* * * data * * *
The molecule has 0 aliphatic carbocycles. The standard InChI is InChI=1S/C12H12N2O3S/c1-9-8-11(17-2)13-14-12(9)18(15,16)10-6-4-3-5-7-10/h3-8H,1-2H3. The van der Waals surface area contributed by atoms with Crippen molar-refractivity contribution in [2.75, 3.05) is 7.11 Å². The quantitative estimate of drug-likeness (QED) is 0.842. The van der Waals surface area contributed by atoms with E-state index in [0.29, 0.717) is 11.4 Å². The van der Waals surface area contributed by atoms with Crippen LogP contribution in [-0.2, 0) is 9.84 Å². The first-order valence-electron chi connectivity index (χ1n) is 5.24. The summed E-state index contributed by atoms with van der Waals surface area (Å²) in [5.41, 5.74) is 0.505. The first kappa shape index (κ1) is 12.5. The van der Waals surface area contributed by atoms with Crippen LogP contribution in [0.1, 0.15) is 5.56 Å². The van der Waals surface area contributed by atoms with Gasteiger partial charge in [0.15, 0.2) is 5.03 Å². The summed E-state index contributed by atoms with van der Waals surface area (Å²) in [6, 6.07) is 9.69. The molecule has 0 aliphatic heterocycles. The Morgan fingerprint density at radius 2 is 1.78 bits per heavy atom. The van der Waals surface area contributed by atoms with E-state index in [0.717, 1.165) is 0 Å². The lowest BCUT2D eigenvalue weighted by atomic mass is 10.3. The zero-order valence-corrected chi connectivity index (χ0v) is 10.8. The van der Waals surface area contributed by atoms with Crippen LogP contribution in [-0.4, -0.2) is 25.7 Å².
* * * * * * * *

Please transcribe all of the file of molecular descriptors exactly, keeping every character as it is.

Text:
The molecule has 0 aliphatic carbocycles. The standard InChI is InChI=1S/C12H12N2O3S/c1-9-8-11(17-2)13-14-12(9)18(15,16)10-6-4-3-5-7-10/h3-8H,1-2H3. The van der Waals surface area contributed by atoms with Crippen molar-refractivity contribution in [2.75, 3.05) is 7.11 Å². The quantitative estimate of drug-likeness (QED) is 0.842. The van der Waals surface area contributed by atoms with E-state index in [0.29, 0.717) is 11.4 Å². The van der Waals surface area contributed by atoms with Crippen LogP contribution in [-0.2, 0) is 9.84 Å². The first-order valence-electron chi connectivity index (χ1n) is 5.24. The summed E-state index contributed by atoms with van der Waals surface area (Å²) in [5.41, 5.74) is 0.505. The first kappa shape index (κ1) is 12.5. The van der Waals surface area contributed by atoms with Crippen LogP contribution in [0.1, 0.15) is 5.56 Å². The van der Waals surface area contributed by atoms with Gasteiger partial charge in [0.15, 0.2) is 5.03 Å². The summed E-state index contributed by atoms with van der Waals surface area (Å²) in [6, 6.07) is 9.69. The molecule has 0 aliphatic heterocycles. The Morgan fingerprint density at radius 2 is 1.78 bits per heavy atom. The van der Waals surface area contributed by atoms with E-state index in [0.717, 1.165) is 0 Å². The lowest BCUT2D eigenvalue weighted by atomic mass is 10.3. The zero-order valence-corrected chi connectivity index (χ0v) is 10.8. The van der Waals surface area contributed by atoms with Crippen LogP contribution in [-0.4, -0.2) is 25.7 Å².